But Moreno, as the Daily Beast reported last week, has his own history of firing off tweets questioning Big Lie orthodoxy. In December of 2020, the now-candidate tried to argue that, while Democrats were wrong for accusing Trump of colluding with Russia, it was "just as bad for [Trump] to make claims of a fraudulent election without proof." He also condemned the Jan. 6 riots as they were happening and later liked a missive from Texas Rep. Dan Crenshaw defending Liz Cheney's vote to impeach Trump. There's no sign yet, however, that Trump wants to punish Moreno, who now defends the Jan. 6 defendants as "political prisoners" and declared during his aborted 2022 Senate campaign, "President Trump says the election was stolen, and he's right."

Moreno still may need to be on guard, however, after what happened last cycle to former state party chair Jane Timken during the race to succeed retiring Sen. Rob Portman. Trump, reported Politico's Alex Isenstadt, had outright told Timken he'd endorse her only to abruptly change his mind when she initially defended another impeachment backer, Ohio Rep. Anthony Gonzalez. Trump eventually endorsed J.D. Vance, who himself had transformed from a one-time critic into a MAGA lackey, a decision that helped the now-senator win the primary.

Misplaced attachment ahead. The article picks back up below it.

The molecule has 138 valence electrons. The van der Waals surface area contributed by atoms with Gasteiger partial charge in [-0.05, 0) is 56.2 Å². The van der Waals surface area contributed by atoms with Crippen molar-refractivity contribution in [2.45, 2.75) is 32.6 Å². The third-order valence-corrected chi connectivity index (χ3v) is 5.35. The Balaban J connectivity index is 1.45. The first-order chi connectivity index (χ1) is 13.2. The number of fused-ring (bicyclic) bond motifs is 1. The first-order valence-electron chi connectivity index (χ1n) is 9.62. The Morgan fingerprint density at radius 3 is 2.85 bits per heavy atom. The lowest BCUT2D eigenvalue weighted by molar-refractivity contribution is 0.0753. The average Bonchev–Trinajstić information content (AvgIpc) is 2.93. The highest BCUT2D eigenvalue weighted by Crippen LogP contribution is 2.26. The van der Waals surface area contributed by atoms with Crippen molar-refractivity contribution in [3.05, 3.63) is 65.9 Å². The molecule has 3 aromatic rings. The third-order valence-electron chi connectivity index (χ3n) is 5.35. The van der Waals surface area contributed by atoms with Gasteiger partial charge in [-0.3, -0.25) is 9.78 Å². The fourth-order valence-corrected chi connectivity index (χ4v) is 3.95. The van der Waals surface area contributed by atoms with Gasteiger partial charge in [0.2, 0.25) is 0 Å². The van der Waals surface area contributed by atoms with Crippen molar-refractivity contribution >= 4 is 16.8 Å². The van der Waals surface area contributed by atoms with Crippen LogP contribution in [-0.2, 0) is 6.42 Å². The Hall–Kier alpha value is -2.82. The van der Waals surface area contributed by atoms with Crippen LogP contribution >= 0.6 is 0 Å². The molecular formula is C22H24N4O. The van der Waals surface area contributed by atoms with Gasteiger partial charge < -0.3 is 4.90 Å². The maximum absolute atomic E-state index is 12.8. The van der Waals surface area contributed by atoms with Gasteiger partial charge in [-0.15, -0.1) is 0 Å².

Just a few months ago, LaRose seemed determined to avoid humbling himself to win Trump's backing as most of the 2022 field had. The secretary, in a springtime "secret recording" obtained by Politico, instead told fellow Republicans that while Trump's support "matters," only 20% of the primary electorate would "vote for whoever" he endorsed. He added that, while he thought he'd win Trump's favor, he didn't think "begging for it" would work. But his decision to fire Nichols, who had a long history in state GOP politics, has some observers thinking that LaRose is now willing to do whatever it takes to secure Trump's approval.